4. Your comments are irrelevant. Perhaps a fish oil deficiency there?
    5. Do you know the meaning of “dichotomy“?

  11. pv said,

    June 5, 2010 at 4:06 pm

    I think Denis Campbell should come clean and explain his fascination with fish oil.

  12. osipacmeist said,

    June 5, 2010 at 5:13 pm

    In 2007 Dennis Campbell was on the front page of the Observer about MMR and I wrote this to them:

    It’s been a long time and started as a stimulating weekly intellectual treat when I was in my teens. But the front cover story on MMR is so low, you may as well paint your top red. The information is partial, and where it is not, it is simply wrong; the opinion disingenuous (at best), the research shoddy. I cannot believe the Observer has come to this. You should be ashamed. I will not be reading you again for a while. I can only hope you get better.

    They obviously have not got better, and no I’m not impressed that they let BG correct an obviously silly article, if they do not then take a more intelligent view of the subject in the future. Repeatedly publishing such low grade rubbish is the issue….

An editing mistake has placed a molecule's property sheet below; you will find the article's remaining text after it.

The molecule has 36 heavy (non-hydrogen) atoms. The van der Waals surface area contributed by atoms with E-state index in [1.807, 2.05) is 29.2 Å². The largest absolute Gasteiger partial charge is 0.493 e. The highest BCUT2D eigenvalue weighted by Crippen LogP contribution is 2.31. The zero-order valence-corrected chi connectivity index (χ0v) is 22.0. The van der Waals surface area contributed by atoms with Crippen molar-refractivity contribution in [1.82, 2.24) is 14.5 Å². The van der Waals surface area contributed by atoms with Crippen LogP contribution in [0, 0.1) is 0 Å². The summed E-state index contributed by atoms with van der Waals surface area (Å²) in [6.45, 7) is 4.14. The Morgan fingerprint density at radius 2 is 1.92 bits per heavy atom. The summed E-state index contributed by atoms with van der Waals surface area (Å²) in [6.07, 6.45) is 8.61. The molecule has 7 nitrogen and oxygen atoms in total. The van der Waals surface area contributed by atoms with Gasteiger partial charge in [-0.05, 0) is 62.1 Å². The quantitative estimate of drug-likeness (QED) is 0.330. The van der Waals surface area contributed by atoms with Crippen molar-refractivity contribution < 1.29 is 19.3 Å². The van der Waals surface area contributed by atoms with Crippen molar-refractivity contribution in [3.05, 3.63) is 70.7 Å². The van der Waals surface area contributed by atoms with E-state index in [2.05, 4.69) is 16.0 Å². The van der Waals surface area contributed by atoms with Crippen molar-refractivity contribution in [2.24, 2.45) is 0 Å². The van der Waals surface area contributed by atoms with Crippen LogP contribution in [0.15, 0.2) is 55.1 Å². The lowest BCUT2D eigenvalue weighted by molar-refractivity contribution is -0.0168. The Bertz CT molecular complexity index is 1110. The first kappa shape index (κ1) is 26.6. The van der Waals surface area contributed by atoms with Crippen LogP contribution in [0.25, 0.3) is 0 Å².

They seem to have removed the article from the website, but there is a weak “readers editor” spiel at:

    www.guardian.co.uk/commentisfree/2007/jul/15/comment.society

  13. emmer said,

    June 5, 2010 at 7:21 pm

    I’m not very impressed with the title that The Guardian have given to Ben’s article today. Surely ‘fishy journalism’ rather than ‘fishy research’?

  14. mary.atherton said,

    June 5, 2010 at 9:08 pm

    Brilliant as ever. Thank you. When are you going to do a ted talk?

  15. reprehensible said,

    June 6, 2010 at 1:44 am

    As you might have guessed by the user name and previous posts I was in fact a drugs rep at one point. I can’t deny it, marketing used to commission loads of pointless papers to try and get one up on the competition, especially regarding what molecule binded to what and how strongly.

    I’ve linked the funniest paper i ever had to discuss. I promise it will make you laugh when you see a diagram of the machine custom built to get a reliable control (and maybe cringe).